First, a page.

The human factor

I often come across HR people and managers of all levels complaining about how difficult it is to motivate a team. That even the best team tend to lose motivation quickly and resort to underperformance and general ‘whatever’ attitude, if not consistently controlled.

The point I’d like to make is not that there are multiple examples to the opposite (think Google), but more about general philosophy behind expectations of excellent performance.

And that is: expectations of top performance in 9-5 work schedule a flawed by default.

Firstly, according to various studies, human brain can only concentrate for a short period of time, and this is not 8 hours. We can only attentively listen for 12-18 minutes, and effectively work for 25-35 minutes, and pay attention to one subject for just more than one hour. So, we are not programmed to build budget forecast for 8 hours albeit the short breaks.

Secondly, truly intrinsically motivated and passionate performance is otherwise called ‘the flow’. This is a state of being where our focus is narrowed to the specific task we feel skillful, deeply engaged, emotionally driven and almost intoxicated in following the goal. It seems that HR would love you to switch on the flow at 9 am every morning on a weekdays, and perhaps occasionally at 9 pm for a different timezone call. The flow, amazing as it is, simply cannot be willfully imposed on oneself, or expected to happen at request. Just like falling in love, it’s chemistry and chance, not a switch to turn on.

Next point, none of us is talented and interested in just one thing. The best lawyers and accountant just as well may enjoy event planning, cleaning, gardening, competitive sports and facilitating. Yet most of the companies tend to stick to the industrial age human resourcing: they define a role, and then find someone who’d do it, automatically ignoring any other role or skill this person may have. The thinking comes from production planning, where human beings are considered to be spare parts performing a requested function. Trouble is – we are not spare parts. A human being cannot possibly be so one sided and plain.

Finally, often surprising to the management, we have lives. We have lives which do not fit in the morning-evening and weekend schedules. We have recollections, encounters, troubles, leaking taps and coming holidays, noisy neighbours and engagement propositions, cake sales and bills, parents and children, friends birthdays, tree surgeons and and an itchy label on the shirt. Lives that we cannot unrelate for 8 hours a day. Lives we actually work for, think about, care about, obsess about and laugh about.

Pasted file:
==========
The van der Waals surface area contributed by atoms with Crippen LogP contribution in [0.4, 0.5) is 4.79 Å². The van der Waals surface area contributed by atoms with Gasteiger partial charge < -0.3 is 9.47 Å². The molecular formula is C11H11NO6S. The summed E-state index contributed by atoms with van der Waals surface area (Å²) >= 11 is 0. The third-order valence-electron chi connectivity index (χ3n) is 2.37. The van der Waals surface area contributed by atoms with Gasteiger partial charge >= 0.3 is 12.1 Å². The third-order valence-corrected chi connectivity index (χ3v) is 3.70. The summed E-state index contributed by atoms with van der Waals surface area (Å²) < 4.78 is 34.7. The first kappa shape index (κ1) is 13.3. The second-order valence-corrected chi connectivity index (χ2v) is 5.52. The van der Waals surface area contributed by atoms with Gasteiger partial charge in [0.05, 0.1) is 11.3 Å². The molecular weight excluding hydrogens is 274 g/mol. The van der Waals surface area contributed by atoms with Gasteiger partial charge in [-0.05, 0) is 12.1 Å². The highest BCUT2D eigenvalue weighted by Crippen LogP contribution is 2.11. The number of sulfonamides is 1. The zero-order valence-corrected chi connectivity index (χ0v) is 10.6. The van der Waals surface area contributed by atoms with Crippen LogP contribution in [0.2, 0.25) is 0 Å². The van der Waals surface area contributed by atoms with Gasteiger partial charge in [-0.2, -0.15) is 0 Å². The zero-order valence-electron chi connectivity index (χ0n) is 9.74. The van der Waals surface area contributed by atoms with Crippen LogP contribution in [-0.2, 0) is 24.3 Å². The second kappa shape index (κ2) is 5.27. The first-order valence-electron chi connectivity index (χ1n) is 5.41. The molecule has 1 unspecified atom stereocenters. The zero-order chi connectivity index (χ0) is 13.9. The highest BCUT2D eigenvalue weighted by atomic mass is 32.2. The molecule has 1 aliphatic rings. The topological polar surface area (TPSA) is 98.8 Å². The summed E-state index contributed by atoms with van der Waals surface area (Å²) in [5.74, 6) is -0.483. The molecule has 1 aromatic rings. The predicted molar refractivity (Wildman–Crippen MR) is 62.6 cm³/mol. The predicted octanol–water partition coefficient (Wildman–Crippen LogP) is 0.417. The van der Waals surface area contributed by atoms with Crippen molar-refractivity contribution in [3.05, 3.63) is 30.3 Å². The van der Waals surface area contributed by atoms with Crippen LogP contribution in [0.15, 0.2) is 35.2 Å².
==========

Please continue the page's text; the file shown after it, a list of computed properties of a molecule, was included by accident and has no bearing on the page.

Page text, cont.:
So this is what happens. Management puts together a job description to a specific role with specific functions to perform, and they mark it as 100%. They then face inevitable disappointment in finding their human resources being human and only performing to 60% of it, and get annoyed with having to pay 100%. But the problem is not underperformance the problem is an expectation of robotic functioning from someone who’s not a robot.

So what does a minimally emotionally intelligent worker do? They fake it. They fake passion, engagement and sparkle in the eye, they fake busyness and hard effort. I don’t think anyone quantified it, but I dare to say the resource, time and effort spent on faking robotic performance is huge. And that is genuine energy taken away from a job and invested in pleasing the superiors with acceptable behaviour.

Is there a way out? I’m sure there is, at least I’m trying to build one in my own business. The first question I ask when I hire: ‘here’s the whole company and our goals. What tasks out of all of it interest you?’. And then I build a role around a human, not deflate a human to a role. Second question I ask: ‘how much comfortably would you like to work’. And then I plan work load and hires around it.

Granted, my company is small, and I don’t know whether the system would scale. I dream about a ‘task dispatcher’ system which would post tasks for grabs amongst dozens of trained people who pick them up at their time and will, very much like Uber. I dream about a compensation system to be based on commitment, reliability and contribution to the business, rather than hours of work. I realise it may be idealistic. I realise there are people who want secure pay and no responsibility. I realise there are roles and situations where someone may be required to work beyond the comfort zone.

What I strongly believe, however, is that the absence of an easy solution does not validate an outdated and faulty system.  I may not know how to make it right, but I know where it’s wrong. So I’ll keep experimenting.

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